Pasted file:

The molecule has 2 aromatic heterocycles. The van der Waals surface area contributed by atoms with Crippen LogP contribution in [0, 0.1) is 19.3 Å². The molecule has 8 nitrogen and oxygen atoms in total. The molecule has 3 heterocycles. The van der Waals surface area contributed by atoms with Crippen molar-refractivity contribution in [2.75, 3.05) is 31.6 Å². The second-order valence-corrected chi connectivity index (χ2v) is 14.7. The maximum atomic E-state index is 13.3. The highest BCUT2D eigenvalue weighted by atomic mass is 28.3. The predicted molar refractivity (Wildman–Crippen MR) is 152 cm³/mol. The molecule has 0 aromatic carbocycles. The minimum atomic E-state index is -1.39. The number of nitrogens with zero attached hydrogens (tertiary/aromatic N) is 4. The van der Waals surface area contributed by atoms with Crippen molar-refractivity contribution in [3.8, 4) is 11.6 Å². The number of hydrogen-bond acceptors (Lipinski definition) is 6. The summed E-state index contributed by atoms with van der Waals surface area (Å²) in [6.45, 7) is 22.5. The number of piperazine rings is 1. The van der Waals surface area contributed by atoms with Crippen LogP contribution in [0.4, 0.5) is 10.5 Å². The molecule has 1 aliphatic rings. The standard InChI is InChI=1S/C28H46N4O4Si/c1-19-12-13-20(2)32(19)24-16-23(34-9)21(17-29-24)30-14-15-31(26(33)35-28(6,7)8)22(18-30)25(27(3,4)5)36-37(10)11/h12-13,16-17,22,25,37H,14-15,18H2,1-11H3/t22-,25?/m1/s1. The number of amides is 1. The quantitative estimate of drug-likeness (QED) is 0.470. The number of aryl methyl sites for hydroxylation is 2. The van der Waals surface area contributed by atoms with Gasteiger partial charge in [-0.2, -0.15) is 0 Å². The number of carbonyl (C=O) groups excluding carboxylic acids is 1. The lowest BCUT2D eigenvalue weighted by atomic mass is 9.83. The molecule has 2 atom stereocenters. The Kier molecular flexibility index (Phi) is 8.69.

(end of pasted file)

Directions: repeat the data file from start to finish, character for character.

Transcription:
The molecule has 2 aromatic heterocycles. The van der Waals surface area contributed by atoms with Crippen LogP contribution in [0, 0.1) is 19.3 Å². The molecule has 8 nitrogen and oxygen atoms in total. The molecule has 3 heterocycles. The van der Waals surface area contributed by atoms with Crippen molar-refractivity contribution in [2.75, 3.05) is 31.6 Å². The second-order valence-corrected chi connectivity index (χ2v) is 14.7. The maximum atomic E-state index is 13.3. The highest BCUT2D eigenvalue weighted by atomic mass is 28.3. The predicted molar refractivity (Wildman–Crippen MR) is 152 cm³/mol. The molecule has 0 aromatic carbocycles. The minimum atomic E-state index is -1.39. The number of nitrogens with zero attached hydrogens (tertiary/aromatic N) is 4. The van der Waals surface area contributed by atoms with Crippen molar-refractivity contribution in [3.8, 4) is 11.6 Å². The number of hydrogen-bond acceptors (Lipinski definition) is 6. The summed E-state index contributed by atoms with van der Waals surface area (Å²) in [6.45, 7) is 22.5. The number of piperazine rings is 1. The van der Waals surface area contributed by atoms with Crippen LogP contribution in [0.4, 0.5) is 10.5 Å². The molecule has 1 aliphatic rings. The standard InChI is InChI=1S/C28H46N4O4Si/c1-19-12-13-20(2)32(19)24-16-23(34-9)21(17-29-24)30-14-15-31(26(33)35-28(6,7)8)22(18-30)25(27(3,4)5)36-37(10)11/h12-13,16-17,22,25,37H,14-15,18H2,1-11H3/t22-,25?/m1/s1. The number of amides is 1. The quantitative estimate of drug-likeness (QED) is 0.470. The number of aryl methyl sites for hydroxylation is 2. The van der Waals surface area contributed by atoms with Gasteiger partial charge in [-0.2, -0.15) is 0 Å². The number of carbonyl (C=O) groups excluding carboxylic acids is 1. The lowest BCUT2D eigenvalue weighted by atomic mass is 9.83. The molecule has 2 atom stereocenters. The Kier molecular flexibility index (Phi) is 8.69.